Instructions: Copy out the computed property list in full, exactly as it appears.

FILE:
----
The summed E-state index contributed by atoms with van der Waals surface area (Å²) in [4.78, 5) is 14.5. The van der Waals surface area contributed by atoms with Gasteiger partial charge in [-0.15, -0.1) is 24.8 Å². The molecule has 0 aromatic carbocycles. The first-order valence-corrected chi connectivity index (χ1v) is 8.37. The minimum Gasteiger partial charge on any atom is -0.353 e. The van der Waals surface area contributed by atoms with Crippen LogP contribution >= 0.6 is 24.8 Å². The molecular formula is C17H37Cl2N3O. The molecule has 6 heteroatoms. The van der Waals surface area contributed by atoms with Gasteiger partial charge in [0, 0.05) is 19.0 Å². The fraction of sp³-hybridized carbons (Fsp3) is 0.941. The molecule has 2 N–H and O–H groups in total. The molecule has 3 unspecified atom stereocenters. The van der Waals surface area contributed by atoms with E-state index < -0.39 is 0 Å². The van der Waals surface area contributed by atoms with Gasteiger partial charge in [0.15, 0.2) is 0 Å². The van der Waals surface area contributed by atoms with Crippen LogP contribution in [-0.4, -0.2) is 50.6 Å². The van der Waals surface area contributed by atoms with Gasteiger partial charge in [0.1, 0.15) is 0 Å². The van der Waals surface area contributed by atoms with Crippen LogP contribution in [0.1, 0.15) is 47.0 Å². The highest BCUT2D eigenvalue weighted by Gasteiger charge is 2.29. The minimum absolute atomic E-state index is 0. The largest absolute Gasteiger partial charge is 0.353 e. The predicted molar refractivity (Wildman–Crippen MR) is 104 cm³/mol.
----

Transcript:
The summed E-state index contributed by atoms with van der Waals surface area (Å²) in [4.78, 5) is 14.5. The van der Waals surface area contributed by atoms with Gasteiger partial charge in [-0.15, -0.1) is 24.8 Å². The molecule has 0 aromatic carbocycles. The first-order valence-corrected chi connectivity index (χ1v) is 8.37. The minimum Gasteiger partial charge on any atom is -0.353 e. The van der Waals surface area contributed by atoms with Crippen LogP contribution >= 0.6 is 24.8 Å². The molecular formula is C17H37Cl2N3O. The molecule has 6 heteroatoms. The van der Waals surface area contributed by atoms with Gasteiger partial charge in [0, 0.05) is 19.0 Å². The fraction of sp³-hybridized carbons (Fsp3) is 0.941. The molecule has 2 N–H and O–H groups in total. The molecule has 3 unspecified atom stereocenters. The van der Waals surface area contributed by atoms with E-state index < -0.39 is 0 Å². The van der Waals surface area contributed by atoms with Gasteiger partial charge in [0.15, 0.2) is 0 Å². The van der Waals surface area contributed by atoms with Crippen LogP contribution in [-0.4, -0.2) is 50.6 Å². The van der Waals surface area contributed by atoms with Gasteiger partial charge in [0.1, 0.15) is 0 Å². The van der Waals surface area contributed by atoms with Crippen LogP contribution in [0.1, 0.15) is 47.0 Å². The highest BCUT2D eigenvalue weighted by Gasteiger charge is 2.29. The minimum absolute atomic E-state index is 0. The largest absolute Gasteiger partial charge is 0.353 e. The predicted molar refractivity (Wildman–Crippen MR) is 104 cm³/mol.